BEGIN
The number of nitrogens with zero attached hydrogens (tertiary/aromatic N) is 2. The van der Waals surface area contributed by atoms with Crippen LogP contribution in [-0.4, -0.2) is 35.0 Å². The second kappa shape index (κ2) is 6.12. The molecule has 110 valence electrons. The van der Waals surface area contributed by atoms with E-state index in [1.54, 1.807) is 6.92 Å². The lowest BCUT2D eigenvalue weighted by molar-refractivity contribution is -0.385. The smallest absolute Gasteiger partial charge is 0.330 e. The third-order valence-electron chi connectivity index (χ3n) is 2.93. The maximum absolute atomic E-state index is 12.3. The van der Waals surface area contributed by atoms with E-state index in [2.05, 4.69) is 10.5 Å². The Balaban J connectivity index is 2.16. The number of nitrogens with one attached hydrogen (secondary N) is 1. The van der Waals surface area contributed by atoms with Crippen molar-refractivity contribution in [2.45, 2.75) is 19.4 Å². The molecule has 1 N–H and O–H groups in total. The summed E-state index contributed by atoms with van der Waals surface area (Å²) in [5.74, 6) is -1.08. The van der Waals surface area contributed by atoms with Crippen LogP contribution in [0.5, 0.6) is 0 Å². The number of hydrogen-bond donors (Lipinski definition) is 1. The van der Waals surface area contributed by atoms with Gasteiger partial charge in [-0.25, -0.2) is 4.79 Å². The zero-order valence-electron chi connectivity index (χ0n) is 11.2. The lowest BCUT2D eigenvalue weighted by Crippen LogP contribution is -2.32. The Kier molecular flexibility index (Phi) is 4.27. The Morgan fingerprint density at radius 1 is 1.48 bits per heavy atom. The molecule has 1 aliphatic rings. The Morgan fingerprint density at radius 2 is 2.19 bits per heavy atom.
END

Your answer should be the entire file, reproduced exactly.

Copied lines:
The number of nitrogens with zero attached hydrogens (tertiary/aromatic N) is 2. The van der Waals surface area contributed by atoms with Crippen LogP contribution in [-0.4, -0.2) is 35.0 Å². The second kappa shape index (κ2) is 6.12. The molecule has 110 valence electrons. The van der Waals surface area contributed by atoms with E-state index in [1.54, 1.807) is 6.92 Å². The lowest BCUT2D eigenvalue weighted by molar-refractivity contribution is -0.385. The smallest absolute Gasteiger partial charge is 0.330 e. The third-order valence-electron chi connectivity index (χ3n) is 2.93. The maximum absolute atomic E-state index is 12.3. The van der Waals surface area contributed by atoms with E-state index in [2.05, 4.69) is 10.5 Å². The Balaban J connectivity index is 2.16. The number of nitrogens with one attached hydrogen (secondary N) is 1. The van der Waals surface area contributed by atoms with Crippen molar-refractivity contribution in [2.45, 2.75) is 19.4 Å². The molecule has 1 N–H and O–H groups in total. The summed E-state index contributed by atoms with van der Waals surface area (Å²) in [5.74, 6) is -1.08. The van der Waals surface area contributed by atoms with Crippen LogP contribution in [0.5, 0.6) is 0 Å². The number of hydrogen-bond donors (Lipinski definition) is 1. The van der Waals surface area contributed by atoms with Gasteiger partial charge in [-0.25, -0.2) is 4.79 Å². The zero-order valence-electron chi connectivity index (χ0n) is 11.2. The lowest BCUT2D eigenvalue weighted by Crippen LogP contribution is -2.32. The Kier molecular flexibility index (Phi) is 4.27. The Morgan fingerprint density at radius 1 is 1.48 bits per heavy atom. The molecule has 1 aliphatic rings. The Morgan fingerprint density at radius 2 is 2.19 bits per heavy atom.